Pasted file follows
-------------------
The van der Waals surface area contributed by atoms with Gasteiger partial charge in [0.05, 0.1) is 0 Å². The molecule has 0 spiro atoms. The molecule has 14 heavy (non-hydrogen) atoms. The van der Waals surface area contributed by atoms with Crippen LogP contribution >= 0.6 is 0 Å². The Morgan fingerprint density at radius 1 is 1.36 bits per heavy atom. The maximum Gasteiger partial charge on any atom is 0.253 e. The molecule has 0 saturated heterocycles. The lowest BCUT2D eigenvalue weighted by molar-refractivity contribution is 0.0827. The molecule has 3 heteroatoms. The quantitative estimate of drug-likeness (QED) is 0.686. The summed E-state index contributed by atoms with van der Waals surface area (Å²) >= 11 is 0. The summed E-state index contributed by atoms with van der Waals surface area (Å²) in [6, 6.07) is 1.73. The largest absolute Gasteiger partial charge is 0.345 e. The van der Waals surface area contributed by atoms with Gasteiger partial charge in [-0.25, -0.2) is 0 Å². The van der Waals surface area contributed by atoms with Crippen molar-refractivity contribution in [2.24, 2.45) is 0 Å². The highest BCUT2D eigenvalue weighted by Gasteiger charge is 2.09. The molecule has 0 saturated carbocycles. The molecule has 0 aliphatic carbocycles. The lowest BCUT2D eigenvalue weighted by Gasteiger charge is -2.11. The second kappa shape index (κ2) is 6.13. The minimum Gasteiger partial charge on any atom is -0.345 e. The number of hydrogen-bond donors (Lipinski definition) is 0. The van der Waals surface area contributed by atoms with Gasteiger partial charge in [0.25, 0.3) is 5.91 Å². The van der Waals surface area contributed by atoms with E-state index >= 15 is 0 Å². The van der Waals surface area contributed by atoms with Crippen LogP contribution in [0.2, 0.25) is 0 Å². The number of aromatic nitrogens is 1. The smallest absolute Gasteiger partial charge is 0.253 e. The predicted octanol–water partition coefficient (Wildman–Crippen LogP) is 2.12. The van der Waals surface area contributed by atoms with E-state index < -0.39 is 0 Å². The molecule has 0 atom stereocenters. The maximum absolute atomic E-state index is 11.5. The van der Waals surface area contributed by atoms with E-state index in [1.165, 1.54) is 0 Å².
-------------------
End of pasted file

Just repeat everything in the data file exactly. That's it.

The van der Waals surface area contributed by atoms with Gasteiger partial charge in [0.05, 0.1) is 0 Å². The molecule has 0 spiro atoms. The molecule has 14 heavy (non-hydrogen) atoms. The van der Waals surface area contributed by atoms with Crippen LogP contribution >= 0.6 is 0 Å². The Morgan fingerprint density at radius 1 is 1.36 bits per heavy atom. The maximum Gasteiger partial charge on any atom is 0.253 e. The molecule has 0 saturated heterocycles. The lowest BCUT2D eigenvalue weighted by molar-refractivity contribution is 0.0827. The molecule has 3 heteroatoms. The quantitative estimate of drug-likeness (QED) is 0.686. The summed E-state index contributed by atoms with van der Waals surface area (Å²) >= 11 is 0. The summed E-state index contributed by atoms with van der Waals surface area (Å²) in [6, 6.07) is 1.73. The largest absolute Gasteiger partial charge is 0.345 e. The van der Waals surface area contributed by atoms with Gasteiger partial charge in [-0.25, -0.2) is 0 Å². The van der Waals surface area contributed by atoms with Crippen molar-refractivity contribution in [2.24, 2.45) is 0 Å². The highest BCUT2D eigenvalue weighted by Gasteiger charge is 2.09. The molecule has 0 saturated carbocycles. The molecule has 0 aliphatic carbocycles. The lowest BCUT2D eigenvalue weighted by Gasteiger charge is -2.11. The second kappa shape index (κ2) is 6.13. The minimum Gasteiger partial charge on any atom is -0.345 e. The number of hydrogen-bond donors (Lipinski definition) is 0. The van der Waals surface area contributed by atoms with Gasteiger partial charge in [0.25, 0.3) is 5.91 Å². The van der Waals surface area contributed by atoms with E-state index >= 15 is 0 Å². The van der Waals surface area contributed by atoms with Crippen LogP contribution in [0.2, 0.25) is 0 Å². The number of aromatic nitrogens is 1. The smallest absolute Gasteiger partial charge is 0.253 e. The predicted octanol–water partition coefficient (Wildman–Crippen LogP) is 2.12. The van der Waals surface area contributed by atoms with E-state index < -0.39 is 0 Å². The molecule has 0 atom stereocenters. The maximum absolute atomic E-state index is 11.5. The van der Waals surface area contributed by atoms with E-state index in [1.165, 1.54) is 0 Å².